Mold has been a very contentious topic in the home insurance industry for decades. Between the late 1990s and early 2000s, the insurance industry altered the wording of home insurance policies to limit mold coverage after a spike in mold damage claims in conjunction with homeowners insurance water damage claims.
Texas insurers, in particular, were getting multiple claims for the same properties. One property’s paid mold claims could be higher than the homeowner’s insurance limit due to multiple claims.
“Back when mold-related damage was covered, insurance companies were paying out hundreds of thousands of dollars in claims. Insurers quickly realized that covering mold was too risky of an endeavor; therefore, many policies now offer limited coverage, if any,” says Steve Severaid, senior vice president and treasurer with The Greenspan Co./Adjusters International.
Now most states allow home insurance companies to exclude mold from coverage, except when the mold was the result of a problem covered by the policy.
Because your homeowners insurance policy may provide only limited mold-related coverage, there are a few things to consider in order to avoid the staggering cost of trying to get rid of mold.
When is Mold Covered by Homeowners Insurance?
Mold is a fungus that can be found almost everywhere in and outside your home. But some forms of mold are considered hazardous, such as black mold, which can produce chemicals that cause severe illness.
Usually mold, mildew, fungus or spores will be covered by home insurance if they were the result of a specific problem that was covered by your policy. An example would be water damage from a burst pipe that then leads to mold.
“Overall, to make a successful mold claim you must demonstrate that the damage from the mold was sudden and accidental when you found it and you reported it promptly to your insurer. This is the best way to ensure your insurance provider will cover the damages, “ says Severaid.
Still, mold coverage might be limited to $10,000. In some cases you can add mold coverage with higher limits in exchange for a premium increase.
Most homeowners insurance policies have a long list of exclusions of damage caused by mold. Some policies may have exceptions to the exclusions and will provide very minimal coverage for mold contamination. Usually homeowners insurance won’t cover damages from mold if it was caused by:
- Typical wear and tear
- Long-term leaks that weren’t repaired
- Moisture or water from construction
- Bad repairs
So if you were unaware of some sitting water in your basement, and mold grew over time and traveled up the walls and into your floorboards, this won’t be covered by your policy.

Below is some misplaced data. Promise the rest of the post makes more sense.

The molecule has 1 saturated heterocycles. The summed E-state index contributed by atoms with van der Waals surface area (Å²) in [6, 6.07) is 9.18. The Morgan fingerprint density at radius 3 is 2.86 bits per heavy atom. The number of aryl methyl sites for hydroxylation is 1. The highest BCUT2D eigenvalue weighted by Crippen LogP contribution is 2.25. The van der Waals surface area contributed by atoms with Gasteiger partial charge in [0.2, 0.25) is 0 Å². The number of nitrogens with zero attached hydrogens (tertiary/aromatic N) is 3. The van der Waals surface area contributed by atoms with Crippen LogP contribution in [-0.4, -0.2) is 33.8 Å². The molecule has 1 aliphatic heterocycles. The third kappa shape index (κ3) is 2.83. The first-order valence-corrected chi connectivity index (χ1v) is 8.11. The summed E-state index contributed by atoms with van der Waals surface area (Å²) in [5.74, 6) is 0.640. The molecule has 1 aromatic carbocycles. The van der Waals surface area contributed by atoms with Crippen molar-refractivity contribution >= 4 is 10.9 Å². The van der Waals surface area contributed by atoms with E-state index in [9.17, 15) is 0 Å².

Here’s a guide to mold and moisture in homes from the EPA.
Finding Coverage for Mold
If you live in an area prone to mildew or high humidity, you may need more routine maintenance in order to fend off moisture and mold. Even if you meticulously clean your property, mold could go unnoticed and cause extensive damage before you spot it. There may be some coverage options.
Policies that include mold remediation. Some homeowners insurance policies, such as policies for high-value homes, will give you more coverage automatically.
For example, Chubb can provide coverage for “mold remediation expenses.” This includes testing indoor air quality and surfaces, developing a mold remediation plan, and implementing the plan, such as removing, containing and disposing of the mold.
Mold insurance riders. Some insurers offer a mold-damage rider or endorsement that you can add to your policy. This rider removes a policy’s exclusion for mold.
Keep in mind, mold damage riders might not be offered in your state or by your insurer.
How to Make a Successful Mold Insurance Claim
If you think you suspect mold in your home, here are a few tips for successfully navigating your claim.
Be ready to advocate for yourself. A home insurance company might quickly deny a mold claim. So if you believe you’re entitled to coverage, be ready to stand your ground. Don’t try to guess at the cause of the mold on your own, unless it’s obvious, such as a burst pipe. Ask for an investigation into the cause.
Make a claim. Call your insurance provider immediately to make a claim. Keep a log of detailed notes of every conversation with your insurance provider and who you spoke with.
Review your policy. Review your homeowners insurance policy carefully to understand your coverage.
Protect your property from further damage. Don’t start actual repairs before an insurance adjuster has evaluated your damage, but do take actions to prevent further damage. For example, if you have roof damage, you may need to cover holes.
Provide supporting materials for your claim. Photograph, videotape and take an inventory of all of your damaged property. You’ll want to document your loss as thoroughly as possible to support your claim.